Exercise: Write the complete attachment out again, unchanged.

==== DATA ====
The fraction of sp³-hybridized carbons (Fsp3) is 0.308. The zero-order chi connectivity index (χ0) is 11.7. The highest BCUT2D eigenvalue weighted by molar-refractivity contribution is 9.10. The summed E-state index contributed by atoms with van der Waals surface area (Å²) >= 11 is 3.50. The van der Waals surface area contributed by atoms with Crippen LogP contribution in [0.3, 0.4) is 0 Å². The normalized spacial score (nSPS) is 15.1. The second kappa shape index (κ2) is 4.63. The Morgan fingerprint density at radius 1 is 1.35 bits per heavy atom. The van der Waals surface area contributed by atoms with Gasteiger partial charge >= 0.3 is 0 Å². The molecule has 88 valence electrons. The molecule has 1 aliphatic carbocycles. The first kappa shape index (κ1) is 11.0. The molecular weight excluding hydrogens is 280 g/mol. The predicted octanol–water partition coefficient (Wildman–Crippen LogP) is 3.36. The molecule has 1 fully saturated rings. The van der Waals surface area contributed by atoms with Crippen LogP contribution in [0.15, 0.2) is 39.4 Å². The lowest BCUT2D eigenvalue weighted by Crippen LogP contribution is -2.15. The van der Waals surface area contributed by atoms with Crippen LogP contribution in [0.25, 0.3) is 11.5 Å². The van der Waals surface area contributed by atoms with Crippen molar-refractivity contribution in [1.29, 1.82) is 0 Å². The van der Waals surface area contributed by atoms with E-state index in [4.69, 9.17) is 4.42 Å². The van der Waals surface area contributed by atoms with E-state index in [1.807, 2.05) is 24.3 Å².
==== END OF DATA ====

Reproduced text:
The fraction of sp³-hybridized carbons (Fsp3) is 0.308. The zero-order chi connectivity index (χ0) is 11.7. The highest BCUT2D eigenvalue weighted by molar-refractivity contribution is 9.10. The summed E-state index contributed by atoms with van der Waals surface area (Å²) >= 11 is 3.50. The van der Waals surface area contributed by atoms with Crippen LogP contribution in [0.3, 0.4) is 0 Å². The normalized spacial score (nSPS) is 15.1. The second kappa shape index (κ2) is 4.63. The Morgan fingerprint density at radius 1 is 1.35 bits per heavy atom. The van der Waals surface area contributed by atoms with Gasteiger partial charge >= 0.3 is 0 Å². The molecule has 88 valence electrons. The molecule has 1 aliphatic carbocycles. The first kappa shape index (κ1) is 11.0. The molecular weight excluding hydrogens is 280 g/mol. The predicted octanol–water partition coefficient (Wildman–Crippen LogP) is 3.36. The molecule has 1 fully saturated rings. The van der Waals surface area contributed by atoms with Crippen LogP contribution in [0.15, 0.2) is 39.4 Å². The lowest BCUT2D eigenvalue weighted by Crippen LogP contribution is -2.15. The van der Waals surface area contributed by atoms with Crippen LogP contribution in [0.25, 0.3) is 11.5 Å². The van der Waals surface area contributed by atoms with Crippen molar-refractivity contribution in [1.29, 1.82) is 0 Å². The van der Waals surface area contributed by atoms with E-state index in [4.69, 9.17) is 4.42 Å². The van der Waals surface area contributed by atoms with E-state index in [1.807, 2.05) is 24.3 Å².